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VISA Customers Declined on Sunday, Payment Processor Hacked on Friday

Were you one of many who tried to used their VISA card on Sunday and were denied? Many were for about 45 minutes and it wasn't an April Fools' Day joke.

If you tried to used your VISA credit or debit card around the on Sunday and it was declined there are two reason: you either didn't have the correct amount of cash or line of credit; or your are one of many who experienced VISA's outage.

No, it wasn't the company's attempt at humor. A technical problem affecting the Visa network prevented some people from beng able to use the credit and debit cards for about 45 minutes on Sunday, the company said.

The outage was caused by a recent update Visa has made to its system, Visa Inc. spokeswoman Sandra Chu told Associated Press. She said Visa had trouble processing some transactions as a result, but said the system is operating normally now.

The outage occurred from around 1:40 p.m. to 2:20 p.m. CST, according to Associated Press, which also states VISA said the declinations were unrelated to a security breach announced Friday, which potentially affects serveral credit provider's customers.

VISA Payment Processor Removed from Approved List

VISA has removed the payment processor that announced the hack, Global Payments Inc., from its list of approved service providers.

Global Payments made the announcement that the relatively huge cyber intrusion could expose Visa, MasterCard, American Express and Discover card holders to fraud.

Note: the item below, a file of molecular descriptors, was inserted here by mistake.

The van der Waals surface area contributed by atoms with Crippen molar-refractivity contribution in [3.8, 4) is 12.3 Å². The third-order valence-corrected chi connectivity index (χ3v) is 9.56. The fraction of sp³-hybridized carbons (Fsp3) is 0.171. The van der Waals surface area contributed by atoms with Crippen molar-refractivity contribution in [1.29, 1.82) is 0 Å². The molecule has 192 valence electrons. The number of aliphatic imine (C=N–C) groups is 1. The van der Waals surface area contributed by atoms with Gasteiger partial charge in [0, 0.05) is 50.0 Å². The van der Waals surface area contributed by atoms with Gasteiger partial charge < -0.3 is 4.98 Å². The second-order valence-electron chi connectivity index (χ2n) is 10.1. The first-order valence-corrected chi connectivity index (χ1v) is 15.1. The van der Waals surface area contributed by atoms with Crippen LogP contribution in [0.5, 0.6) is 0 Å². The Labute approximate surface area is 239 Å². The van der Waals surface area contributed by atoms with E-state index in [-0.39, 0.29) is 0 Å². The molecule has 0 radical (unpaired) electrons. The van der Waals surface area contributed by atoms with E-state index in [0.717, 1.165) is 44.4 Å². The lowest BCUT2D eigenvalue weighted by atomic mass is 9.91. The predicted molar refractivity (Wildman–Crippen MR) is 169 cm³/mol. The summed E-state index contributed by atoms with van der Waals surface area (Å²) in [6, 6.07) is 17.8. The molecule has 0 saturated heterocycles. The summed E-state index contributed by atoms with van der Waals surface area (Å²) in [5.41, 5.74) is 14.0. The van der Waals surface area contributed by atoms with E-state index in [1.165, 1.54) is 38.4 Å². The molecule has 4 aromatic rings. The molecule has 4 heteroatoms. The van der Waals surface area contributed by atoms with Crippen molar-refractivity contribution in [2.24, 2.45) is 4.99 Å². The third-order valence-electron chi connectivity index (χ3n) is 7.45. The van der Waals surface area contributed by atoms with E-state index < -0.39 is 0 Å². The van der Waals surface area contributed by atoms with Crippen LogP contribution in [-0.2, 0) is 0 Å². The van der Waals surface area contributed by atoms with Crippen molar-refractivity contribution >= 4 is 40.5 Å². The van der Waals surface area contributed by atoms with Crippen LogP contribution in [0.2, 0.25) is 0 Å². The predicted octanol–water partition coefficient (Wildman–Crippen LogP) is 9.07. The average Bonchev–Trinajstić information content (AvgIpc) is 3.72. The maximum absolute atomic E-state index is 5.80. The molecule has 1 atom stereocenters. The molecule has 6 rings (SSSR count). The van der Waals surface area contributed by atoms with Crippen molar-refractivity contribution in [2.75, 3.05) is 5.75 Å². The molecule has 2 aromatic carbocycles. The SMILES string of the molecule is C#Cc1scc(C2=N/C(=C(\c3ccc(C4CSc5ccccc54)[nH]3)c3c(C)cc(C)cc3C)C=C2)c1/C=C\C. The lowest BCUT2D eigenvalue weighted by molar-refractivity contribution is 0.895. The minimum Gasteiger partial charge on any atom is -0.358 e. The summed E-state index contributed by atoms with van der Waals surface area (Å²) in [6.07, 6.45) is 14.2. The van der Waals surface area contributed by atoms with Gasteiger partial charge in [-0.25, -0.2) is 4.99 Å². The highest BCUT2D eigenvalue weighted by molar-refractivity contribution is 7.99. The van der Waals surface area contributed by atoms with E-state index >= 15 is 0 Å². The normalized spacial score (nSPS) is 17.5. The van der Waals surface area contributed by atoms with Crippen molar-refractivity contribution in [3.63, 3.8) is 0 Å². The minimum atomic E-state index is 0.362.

Global Payments said it believes fewer than 1.5 million credit card numbers were stolen in the cyber security breach.

"We are making rapid progress torward bringing this issue to a close," said Global Chairman and CEO Paul Garcia on Sunday.

Global Processing's Track 2 card data was stolen but card holders' names, addresses and Social Security numbers were not obtained, according to the company, which also believes the affected part of its processing system is confined to North America.

A person improperly using Track 2 information can transfer the account number and expiration date of a card to a magnetic stripe on a fraudulent card and then try to use it to make online purchases, Washington Post is reporting.

The attempt could be blocked if an online merchant asks for the CVV code, or the three or four digits usually located on the back of card.

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Dianna Lazan April 06, 2012 at 05:55 AM
TWO BANK ACCOUNTS WERE EMPTIED FROM HACKERS. THANKS A LOT VISA.

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